Now, what does this do for you? First, you will save a ton of interest expense on your current mortgage because the teaser rate on your HELOC is going to be lower than your current mortgage. You can bear the risk of the floating rate HELOC because you are only going to have the loan for a short time. Second, you now have more than $100k in easily accessible funds for a down payment on a new property. Third, your minimum payment on the HELOC balance is going to be much lower than your existing amortizing loan, so you can more easily qualify for both the existing home loan and the new home loan at the same time, reducing the stress of having to carry both first mortgages in the event that yours doesn't sell rapidly.

As for carrying a bigger mortgage than you need so you can redeploy the equity elsewhere, I'm all for that, but you can read that in this thread.

Likewise, my new house will be closing in one month.
However, my current house is still on the market. What to do? Well, I'm planning to get a no-closing jumbo loan with the lowest interest rate (most likely a 1/1 arm, possibly 3/1) thinking my house should sell in that time frame and then do a ReFi.

I did anticipate dipping into my equity for emergency funds so I increased my HELOC earlier this year (also approx. $500 to process the increase).


The line of credit will give you more breathing room for the move.

Check local banks for the line of credit. Mortgage brokers don't have good deals on lines of credit.
Bank of America has a line of credit with no fees ever.
Most other banks will not charge you a closing fee if you sell your house.

Even with the line of credit in place, I would play whatever games your realtor suggests to delay borrowing against the line of credit.


waterman said: [Q]Most other banks will not charge you a closing fee if you sell your house.This was not my experience when researching HELOC's last year. Terms varied, some charging you a fee if you closed within one year, others if you closed within three years. Most did not charge a closing fee if the line had been open for more than three years.

I'm not sure if I understand your terminology, but by 80/20 do you mean that you would have an 80% loan and a separate 20% loan (i.e. 100% financed). Essentially, no money down? Are you sure that your lender will let you carry your current $200K mortgage and this new $550K mortgage as well?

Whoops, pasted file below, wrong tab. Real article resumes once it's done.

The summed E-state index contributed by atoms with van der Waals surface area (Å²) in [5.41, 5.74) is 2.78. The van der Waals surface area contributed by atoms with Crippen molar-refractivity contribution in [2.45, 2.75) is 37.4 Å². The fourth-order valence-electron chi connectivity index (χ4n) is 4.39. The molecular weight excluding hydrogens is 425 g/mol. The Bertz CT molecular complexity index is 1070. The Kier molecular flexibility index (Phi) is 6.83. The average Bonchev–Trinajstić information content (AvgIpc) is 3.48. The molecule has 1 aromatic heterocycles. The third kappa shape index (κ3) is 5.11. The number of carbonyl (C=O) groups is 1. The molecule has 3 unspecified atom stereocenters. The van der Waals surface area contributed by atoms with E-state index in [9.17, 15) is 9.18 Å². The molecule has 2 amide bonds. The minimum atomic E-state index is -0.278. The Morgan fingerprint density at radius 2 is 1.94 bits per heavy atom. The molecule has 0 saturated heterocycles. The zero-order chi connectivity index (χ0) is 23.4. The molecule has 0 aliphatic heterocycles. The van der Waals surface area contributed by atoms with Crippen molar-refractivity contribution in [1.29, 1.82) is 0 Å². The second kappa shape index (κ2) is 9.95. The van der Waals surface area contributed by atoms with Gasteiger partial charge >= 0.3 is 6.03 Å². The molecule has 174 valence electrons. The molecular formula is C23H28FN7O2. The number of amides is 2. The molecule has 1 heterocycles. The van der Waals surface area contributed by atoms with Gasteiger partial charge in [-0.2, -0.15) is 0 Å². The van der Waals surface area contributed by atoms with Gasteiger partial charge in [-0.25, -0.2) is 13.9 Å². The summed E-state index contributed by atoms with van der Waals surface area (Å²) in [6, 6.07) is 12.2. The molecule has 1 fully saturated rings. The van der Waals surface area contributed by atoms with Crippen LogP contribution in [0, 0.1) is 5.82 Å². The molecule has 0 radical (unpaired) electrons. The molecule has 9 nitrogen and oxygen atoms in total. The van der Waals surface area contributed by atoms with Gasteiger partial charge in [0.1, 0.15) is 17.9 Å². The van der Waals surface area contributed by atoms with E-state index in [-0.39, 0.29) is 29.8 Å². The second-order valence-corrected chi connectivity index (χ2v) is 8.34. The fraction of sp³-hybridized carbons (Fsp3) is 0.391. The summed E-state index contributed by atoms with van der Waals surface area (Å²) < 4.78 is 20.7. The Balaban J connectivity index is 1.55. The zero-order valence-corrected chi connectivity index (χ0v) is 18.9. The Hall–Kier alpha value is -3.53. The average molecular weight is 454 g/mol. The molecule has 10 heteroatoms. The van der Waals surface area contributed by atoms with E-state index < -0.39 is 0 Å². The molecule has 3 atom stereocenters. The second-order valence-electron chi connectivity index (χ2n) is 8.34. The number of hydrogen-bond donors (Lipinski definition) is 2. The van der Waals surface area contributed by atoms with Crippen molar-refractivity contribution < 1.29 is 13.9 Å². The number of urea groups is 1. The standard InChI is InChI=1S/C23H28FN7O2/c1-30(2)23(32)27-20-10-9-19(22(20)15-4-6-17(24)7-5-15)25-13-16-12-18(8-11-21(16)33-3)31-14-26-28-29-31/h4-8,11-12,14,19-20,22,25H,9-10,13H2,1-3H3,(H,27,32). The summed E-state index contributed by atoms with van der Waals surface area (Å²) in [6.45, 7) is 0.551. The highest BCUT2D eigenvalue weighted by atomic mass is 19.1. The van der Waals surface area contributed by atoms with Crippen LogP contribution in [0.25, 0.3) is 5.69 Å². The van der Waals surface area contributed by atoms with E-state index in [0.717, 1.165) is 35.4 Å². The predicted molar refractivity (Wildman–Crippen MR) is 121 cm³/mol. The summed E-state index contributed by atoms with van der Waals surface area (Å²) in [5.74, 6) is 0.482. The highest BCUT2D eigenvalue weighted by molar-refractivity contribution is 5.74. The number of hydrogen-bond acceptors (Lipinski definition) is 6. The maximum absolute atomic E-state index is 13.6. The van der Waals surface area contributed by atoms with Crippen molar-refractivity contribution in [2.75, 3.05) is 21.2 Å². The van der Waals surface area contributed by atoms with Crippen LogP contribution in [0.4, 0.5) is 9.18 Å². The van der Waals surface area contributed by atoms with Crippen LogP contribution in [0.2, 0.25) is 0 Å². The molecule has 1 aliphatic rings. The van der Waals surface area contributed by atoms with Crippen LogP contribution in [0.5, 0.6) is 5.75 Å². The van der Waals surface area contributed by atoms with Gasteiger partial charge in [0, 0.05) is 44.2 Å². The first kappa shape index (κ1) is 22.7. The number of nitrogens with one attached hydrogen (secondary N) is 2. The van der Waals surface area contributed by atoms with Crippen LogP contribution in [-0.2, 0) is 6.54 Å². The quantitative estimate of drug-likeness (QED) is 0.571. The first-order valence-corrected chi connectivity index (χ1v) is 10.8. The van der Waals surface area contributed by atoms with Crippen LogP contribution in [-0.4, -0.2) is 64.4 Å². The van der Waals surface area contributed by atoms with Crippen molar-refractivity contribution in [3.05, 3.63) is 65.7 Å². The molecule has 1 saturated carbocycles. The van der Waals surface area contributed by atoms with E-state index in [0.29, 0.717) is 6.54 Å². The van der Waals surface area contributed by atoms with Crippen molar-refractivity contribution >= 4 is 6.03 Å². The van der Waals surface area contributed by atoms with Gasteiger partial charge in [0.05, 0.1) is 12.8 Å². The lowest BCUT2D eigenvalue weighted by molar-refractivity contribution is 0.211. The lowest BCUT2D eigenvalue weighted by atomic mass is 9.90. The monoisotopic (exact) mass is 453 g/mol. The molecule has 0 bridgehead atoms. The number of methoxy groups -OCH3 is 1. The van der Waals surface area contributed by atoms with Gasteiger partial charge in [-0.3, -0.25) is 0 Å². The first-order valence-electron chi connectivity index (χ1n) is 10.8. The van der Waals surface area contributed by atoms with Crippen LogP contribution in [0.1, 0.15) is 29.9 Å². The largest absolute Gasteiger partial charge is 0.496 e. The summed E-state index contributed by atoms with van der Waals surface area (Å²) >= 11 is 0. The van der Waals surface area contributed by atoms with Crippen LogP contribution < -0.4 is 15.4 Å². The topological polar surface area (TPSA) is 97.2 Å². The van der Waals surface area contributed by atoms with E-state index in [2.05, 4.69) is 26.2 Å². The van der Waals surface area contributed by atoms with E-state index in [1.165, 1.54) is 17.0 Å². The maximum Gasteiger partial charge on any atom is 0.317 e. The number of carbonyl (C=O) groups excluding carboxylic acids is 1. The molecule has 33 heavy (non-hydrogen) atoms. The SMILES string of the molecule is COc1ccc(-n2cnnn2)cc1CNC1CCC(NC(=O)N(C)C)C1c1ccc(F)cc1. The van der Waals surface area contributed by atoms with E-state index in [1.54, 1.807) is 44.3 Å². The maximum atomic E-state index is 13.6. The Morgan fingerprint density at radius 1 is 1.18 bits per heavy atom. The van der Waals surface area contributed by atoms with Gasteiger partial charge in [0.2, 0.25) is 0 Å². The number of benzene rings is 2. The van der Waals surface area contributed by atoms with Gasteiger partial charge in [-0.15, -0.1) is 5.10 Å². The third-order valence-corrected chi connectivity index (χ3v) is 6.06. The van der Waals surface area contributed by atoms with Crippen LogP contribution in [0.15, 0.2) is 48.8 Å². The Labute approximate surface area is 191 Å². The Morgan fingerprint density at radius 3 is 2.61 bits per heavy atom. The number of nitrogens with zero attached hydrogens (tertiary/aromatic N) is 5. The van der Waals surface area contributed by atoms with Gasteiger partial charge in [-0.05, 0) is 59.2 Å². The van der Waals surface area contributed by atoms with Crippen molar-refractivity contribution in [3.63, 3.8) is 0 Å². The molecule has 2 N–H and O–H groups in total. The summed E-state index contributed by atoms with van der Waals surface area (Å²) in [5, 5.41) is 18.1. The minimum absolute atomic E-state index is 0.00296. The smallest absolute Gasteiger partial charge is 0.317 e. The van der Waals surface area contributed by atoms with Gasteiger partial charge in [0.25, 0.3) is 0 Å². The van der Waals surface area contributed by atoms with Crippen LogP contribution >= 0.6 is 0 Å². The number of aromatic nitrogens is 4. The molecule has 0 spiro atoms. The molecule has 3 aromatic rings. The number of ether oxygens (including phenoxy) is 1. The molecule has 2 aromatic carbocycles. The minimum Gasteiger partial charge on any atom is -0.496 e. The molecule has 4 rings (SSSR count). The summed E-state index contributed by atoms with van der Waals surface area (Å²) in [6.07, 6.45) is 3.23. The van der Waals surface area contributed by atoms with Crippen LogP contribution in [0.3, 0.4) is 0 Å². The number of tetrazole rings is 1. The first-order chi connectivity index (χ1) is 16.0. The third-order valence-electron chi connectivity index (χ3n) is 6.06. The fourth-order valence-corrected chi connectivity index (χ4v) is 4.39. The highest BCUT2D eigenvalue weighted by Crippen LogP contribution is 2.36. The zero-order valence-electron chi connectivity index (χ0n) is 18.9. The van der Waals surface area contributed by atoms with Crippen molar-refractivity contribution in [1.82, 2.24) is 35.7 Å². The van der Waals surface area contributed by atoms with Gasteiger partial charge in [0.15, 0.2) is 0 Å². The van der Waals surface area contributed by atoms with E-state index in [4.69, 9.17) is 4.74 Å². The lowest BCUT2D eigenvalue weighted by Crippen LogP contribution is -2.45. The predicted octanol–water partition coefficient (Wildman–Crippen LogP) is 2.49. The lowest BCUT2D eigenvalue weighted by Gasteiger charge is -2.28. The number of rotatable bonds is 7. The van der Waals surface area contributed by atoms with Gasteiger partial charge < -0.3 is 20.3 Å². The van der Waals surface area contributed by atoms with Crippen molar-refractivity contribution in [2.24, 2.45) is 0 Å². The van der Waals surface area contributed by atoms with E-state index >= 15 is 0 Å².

It may make more sense to do a HELOC on your current home to cover the 20% down payment for the new house. If you really want to move, put your house on the market now. You can ask your realtor/lawyer to add "contingent on seller's firm relocation" in the contract. This gives you an out if you don't end up getting the house you want.

20% down (from your HELOC) plus a signed contract on your house will put you in a much better negotiating position as a buyer.

Good luck...

McDealio, yes you're correct on your interpretation of 80/20. Our finance guy said there should be no problem getting 100% financing, but I'm beginning to think that it would be a better move to get a HELOC large enough to at least cover the 20% so I don't have to fool with a 2nd mortgage. Whether or not I should also pay off my existing mortgage is something that I need to look into (Thanks dcwilbur).

Very timely topic... I am considering doing the same thing in the next 6 months: buying new house first, then selling my current house.

The HELOC option is an interesting idea. So, here is my situation. My current house is worth about $600K of which I own $200K to the bank. So this means I have about $400K in equity. We would like to buy a new house in the $900-$1mln price range. Ideally, I would like to apply all of my equity in the current house ($400K) to the new mortgage, but as I said we want to buy first and sell later. Would HELOC option work for me? How much can I draw from HELOC? Can I apply for and get all $400K at once? Wouldn't applying for such a big HELOC line affect our credit scores? If so, by how much? Finally, wouldn't a lender be considering all three loans ($200K Old Mortgage + $400K HELOC + $500K new mortgage) when qualifying us for the new mortgage? If that's the case I am afraid our debt-to-income ratio would go over the allowable limit. Or are lenders "flexible" in these situations?